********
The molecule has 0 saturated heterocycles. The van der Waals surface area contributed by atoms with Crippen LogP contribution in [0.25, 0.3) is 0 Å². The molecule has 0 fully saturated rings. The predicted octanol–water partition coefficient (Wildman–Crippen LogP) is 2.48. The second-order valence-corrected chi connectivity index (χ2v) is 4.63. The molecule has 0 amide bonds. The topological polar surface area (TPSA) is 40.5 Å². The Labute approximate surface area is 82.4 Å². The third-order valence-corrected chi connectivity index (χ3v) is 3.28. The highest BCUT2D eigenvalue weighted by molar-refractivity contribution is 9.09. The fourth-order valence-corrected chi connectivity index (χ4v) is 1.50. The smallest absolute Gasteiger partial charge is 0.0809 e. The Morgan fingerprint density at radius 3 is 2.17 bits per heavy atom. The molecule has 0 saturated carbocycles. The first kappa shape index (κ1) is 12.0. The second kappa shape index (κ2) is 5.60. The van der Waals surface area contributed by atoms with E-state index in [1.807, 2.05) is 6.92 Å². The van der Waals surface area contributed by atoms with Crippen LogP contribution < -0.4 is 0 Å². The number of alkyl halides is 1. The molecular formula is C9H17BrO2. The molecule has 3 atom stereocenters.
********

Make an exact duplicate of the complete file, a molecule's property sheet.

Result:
The molecule has 0 saturated heterocycles. The van der Waals surface area contributed by atoms with Crippen LogP contribution in [0.25, 0.3) is 0 Å². The molecule has 0 fully saturated rings. The predicted octanol–water partition coefficient (Wildman–Crippen LogP) is 2.48. The second-order valence-corrected chi connectivity index (χ2v) is 4.63. The molecule has 0 amide bonds. The topological polar surface area (TPSA) is 40.5 Å². The Labute approximate surface area is 82.4 Å². The third-order valence-corrected chi connectivity index (χ3v) is 3.28. The highest BCUT2D eigenvalue weighted by molar-refractivity contribution is 9.09. The fourth-order valence-corrected chi connectivity index (χ4v) is 1.50. The smallest absolute Gasteiger partial charge is 0.0809 e. The Morgan fingerprint density at radius 3 is 2.17 bits per heavy atom. The molecule has 0 saturated carbocycles. The first kappa shape index (κ1) is 12.0. The second kappa shape index (κ2) is 5.60. The van der Waals surface area contributed by atoms with E-state index in [1.807, 2.05) is 6.92 Å². The van der Waals surface area contributed by atoms with Crippen LogP contribution < -0.4 is 0 Å². The number of alkyl halides is 1. The molecular formula is C9H17BrO2. The molecule has 3 atom stereocenters.